Skip to main content
Dealing with Tooth Extraction Anviety

A little information on extractions…

Extractions are one of the most common oral surgical procedures. They are performed relatively quickly and painlessly. Extractions have become so routine in our practice Dr. Bulloch could probably perform these with his eyes closed (although he never would). Not everyone knows this, though. It is very understandable for a patient to be apprehensive about having a tooth pulled. Here are some simple tips to help you overcome that lingering anxiousness causing so much trouble.

Understanding

It’s no secret our imaginations can tend to really get away from us. When I was young, I used to imagine a cold, dark man with a giant set of pliers climbing on top of me, grabbing a hold of my tooth and yanking with all his might! If you’re reading this, I would wager your horror fantasy is probably not too far off from this. Really, this couldn’t be further from the truth. Thanks to modern technology and advanced methods in training, the whole experience can be quite pleasant.

Take advantage of a consultation and ask plenty of questions. Anything you can think of. The more you know and understand, the more comfortable you will feel. Nothing takes place until you are fully on board. There should be no surprises for you during the procedure. Certainly no one will be climbing all over you and yanking any teeth out of your mouth.

What Pain?

Pain is the most common reason patients are nervous about tooth extractions. Most of our patients report feeling little to know pain at all. Now days, there are powerful anesthetics Dr. Bulloch is thoroughly trained in using that provides optimum comfort during the procedure. Once that numbing agent is placed, you will repeatedly be asked how much sensation you feel. The procedure will not proceed until you are completely numb. If during the procedure you begin feeling discomfort or sick, clear hand gestures are used to notify Dr. Bulloch so he can make adjustments.

Big Empty Hole

Sometimes, the anxiety does not stem from fear of pain but from fear of having a gaping hole in your smile. Rest assured, you will not be walking out of our office with an empty space in your smile. Aesthetic teeth (those that can be seen when you smile) will have a temporary abutment and crown placed for the duration of the healing phase. These are not meant to last longer than about 6 months, however. It is best to avoid chewing using these teeth.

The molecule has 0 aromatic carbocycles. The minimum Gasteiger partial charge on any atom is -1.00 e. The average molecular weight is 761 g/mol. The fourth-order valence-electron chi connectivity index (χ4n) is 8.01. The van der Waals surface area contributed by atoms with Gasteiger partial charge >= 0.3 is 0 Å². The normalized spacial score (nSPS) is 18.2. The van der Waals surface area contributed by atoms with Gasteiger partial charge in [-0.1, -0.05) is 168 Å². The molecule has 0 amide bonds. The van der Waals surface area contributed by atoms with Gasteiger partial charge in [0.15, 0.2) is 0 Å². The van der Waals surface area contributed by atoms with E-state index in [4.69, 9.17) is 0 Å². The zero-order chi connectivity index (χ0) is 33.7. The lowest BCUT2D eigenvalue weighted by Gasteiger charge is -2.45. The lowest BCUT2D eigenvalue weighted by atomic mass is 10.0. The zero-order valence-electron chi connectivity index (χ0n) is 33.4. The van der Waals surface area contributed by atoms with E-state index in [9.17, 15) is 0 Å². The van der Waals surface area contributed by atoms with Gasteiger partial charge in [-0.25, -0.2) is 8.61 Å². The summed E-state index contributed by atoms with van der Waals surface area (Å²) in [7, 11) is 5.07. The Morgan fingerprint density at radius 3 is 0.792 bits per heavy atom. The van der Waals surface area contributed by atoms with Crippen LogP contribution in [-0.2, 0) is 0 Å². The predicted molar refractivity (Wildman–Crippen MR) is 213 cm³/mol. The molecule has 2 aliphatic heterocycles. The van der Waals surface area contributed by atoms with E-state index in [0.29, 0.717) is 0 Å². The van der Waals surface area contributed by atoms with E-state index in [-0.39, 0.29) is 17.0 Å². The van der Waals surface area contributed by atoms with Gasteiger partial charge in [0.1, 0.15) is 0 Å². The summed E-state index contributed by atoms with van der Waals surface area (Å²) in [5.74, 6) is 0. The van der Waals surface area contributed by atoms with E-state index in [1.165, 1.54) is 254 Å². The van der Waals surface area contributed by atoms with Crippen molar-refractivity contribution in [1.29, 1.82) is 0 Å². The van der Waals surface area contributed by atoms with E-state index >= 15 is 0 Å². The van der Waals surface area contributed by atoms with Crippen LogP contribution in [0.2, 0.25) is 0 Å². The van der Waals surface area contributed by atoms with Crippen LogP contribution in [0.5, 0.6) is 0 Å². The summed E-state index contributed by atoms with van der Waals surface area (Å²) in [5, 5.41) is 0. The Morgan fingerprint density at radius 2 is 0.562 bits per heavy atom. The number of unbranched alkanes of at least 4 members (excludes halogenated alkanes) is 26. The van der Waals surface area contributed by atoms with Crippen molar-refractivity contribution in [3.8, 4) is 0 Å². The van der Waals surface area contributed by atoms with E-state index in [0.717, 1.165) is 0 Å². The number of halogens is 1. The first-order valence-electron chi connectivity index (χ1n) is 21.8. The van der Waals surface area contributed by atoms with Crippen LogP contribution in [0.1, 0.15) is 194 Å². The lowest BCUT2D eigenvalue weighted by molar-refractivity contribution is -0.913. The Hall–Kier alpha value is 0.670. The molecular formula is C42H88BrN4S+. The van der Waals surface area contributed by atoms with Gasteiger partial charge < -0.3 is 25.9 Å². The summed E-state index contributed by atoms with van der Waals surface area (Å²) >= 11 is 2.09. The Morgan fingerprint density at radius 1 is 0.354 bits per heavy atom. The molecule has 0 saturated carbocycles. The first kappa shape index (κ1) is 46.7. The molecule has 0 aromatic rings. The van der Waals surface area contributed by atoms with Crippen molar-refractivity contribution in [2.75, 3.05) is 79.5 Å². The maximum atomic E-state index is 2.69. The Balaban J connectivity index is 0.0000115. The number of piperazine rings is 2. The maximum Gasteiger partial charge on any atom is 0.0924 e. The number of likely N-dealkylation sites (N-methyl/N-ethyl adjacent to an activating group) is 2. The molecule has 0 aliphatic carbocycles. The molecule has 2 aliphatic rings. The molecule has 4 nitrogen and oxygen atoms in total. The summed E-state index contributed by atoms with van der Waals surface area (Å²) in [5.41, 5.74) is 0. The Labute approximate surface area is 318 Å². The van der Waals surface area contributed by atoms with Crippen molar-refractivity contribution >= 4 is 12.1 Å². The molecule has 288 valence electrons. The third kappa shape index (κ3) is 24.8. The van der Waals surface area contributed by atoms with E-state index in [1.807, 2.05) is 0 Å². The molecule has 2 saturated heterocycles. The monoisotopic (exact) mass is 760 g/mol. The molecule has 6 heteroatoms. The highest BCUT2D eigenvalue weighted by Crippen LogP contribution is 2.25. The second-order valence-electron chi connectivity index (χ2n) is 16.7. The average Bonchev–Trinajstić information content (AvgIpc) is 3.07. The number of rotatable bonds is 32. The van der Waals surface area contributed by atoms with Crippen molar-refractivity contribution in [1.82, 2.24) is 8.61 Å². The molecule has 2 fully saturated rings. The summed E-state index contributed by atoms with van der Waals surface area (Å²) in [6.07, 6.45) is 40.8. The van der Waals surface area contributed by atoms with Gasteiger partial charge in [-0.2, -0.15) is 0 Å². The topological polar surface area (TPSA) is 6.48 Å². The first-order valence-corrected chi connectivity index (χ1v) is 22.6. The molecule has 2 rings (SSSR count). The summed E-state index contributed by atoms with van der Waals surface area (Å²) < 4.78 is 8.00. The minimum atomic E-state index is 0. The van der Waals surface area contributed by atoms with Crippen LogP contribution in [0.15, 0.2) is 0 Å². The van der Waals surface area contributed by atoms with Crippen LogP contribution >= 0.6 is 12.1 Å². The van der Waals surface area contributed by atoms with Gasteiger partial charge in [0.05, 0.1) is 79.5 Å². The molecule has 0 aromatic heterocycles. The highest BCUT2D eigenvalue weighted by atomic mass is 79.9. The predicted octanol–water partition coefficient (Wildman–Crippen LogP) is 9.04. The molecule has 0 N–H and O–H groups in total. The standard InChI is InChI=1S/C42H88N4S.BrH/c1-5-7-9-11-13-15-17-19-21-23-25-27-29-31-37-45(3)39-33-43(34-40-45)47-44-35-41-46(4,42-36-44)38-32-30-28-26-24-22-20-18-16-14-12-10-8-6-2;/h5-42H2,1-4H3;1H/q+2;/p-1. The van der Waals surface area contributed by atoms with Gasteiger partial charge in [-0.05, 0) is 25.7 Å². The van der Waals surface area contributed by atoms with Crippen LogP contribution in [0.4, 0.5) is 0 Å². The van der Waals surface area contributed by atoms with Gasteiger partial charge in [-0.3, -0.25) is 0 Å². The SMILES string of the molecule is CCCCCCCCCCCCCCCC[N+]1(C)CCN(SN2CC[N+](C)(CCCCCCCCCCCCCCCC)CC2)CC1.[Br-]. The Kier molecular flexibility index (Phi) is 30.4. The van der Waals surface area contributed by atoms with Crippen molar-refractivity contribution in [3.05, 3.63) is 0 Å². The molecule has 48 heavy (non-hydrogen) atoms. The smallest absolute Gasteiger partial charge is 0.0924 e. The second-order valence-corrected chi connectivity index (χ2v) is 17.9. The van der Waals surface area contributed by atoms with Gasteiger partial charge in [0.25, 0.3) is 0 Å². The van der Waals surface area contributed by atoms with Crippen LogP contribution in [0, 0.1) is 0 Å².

Anterior teeth (those located toward the back of the mouth) will not receive a temporary abutment and crown. These teeth are used most often for chewing and can place a high amount of force on the surgery area if a temporary crown was placed there. Instead, these will be capped off with a healing cap to prevent food from entering the space.

Your 5 Senses

Your 5 senses will certainly be stimulated during your procedure, from the bright light overhead, to the sound of the equipment running, down to the feel of instruments being placed in your mouth. Placing acute focus on what is going on can be overwhelming and hard to process. Try addressing these one at a time. For example, a face mask will help keep excess light away. You could also wear earplugs to listen to soothing music or just to block out sound. Knowing what to expect will also help you prepare mentally in advance and help minimize anxiety.

During the procedure, you can also play mind games with yourself. Focus on anything else other than what is happening. You could practice saying the alphabet backwards, distance yourself from the situation by imagining yourself somewhere else, improving your self-efficacy and telling yourself you are strong and the procedure is nothing to worry about, or any other number of tricks that take your mind to a different focus.

Don’t Worry

Remember, we are here for you every step of the way. We pledge to do our best in creating a comfortable and pleasant environment where you can feel relaxed. We take any concerns you have very seriously and will do everything we can to remedy them. For more information on what to expect when it comes to these procedures, give out office a call at (435) 652-1445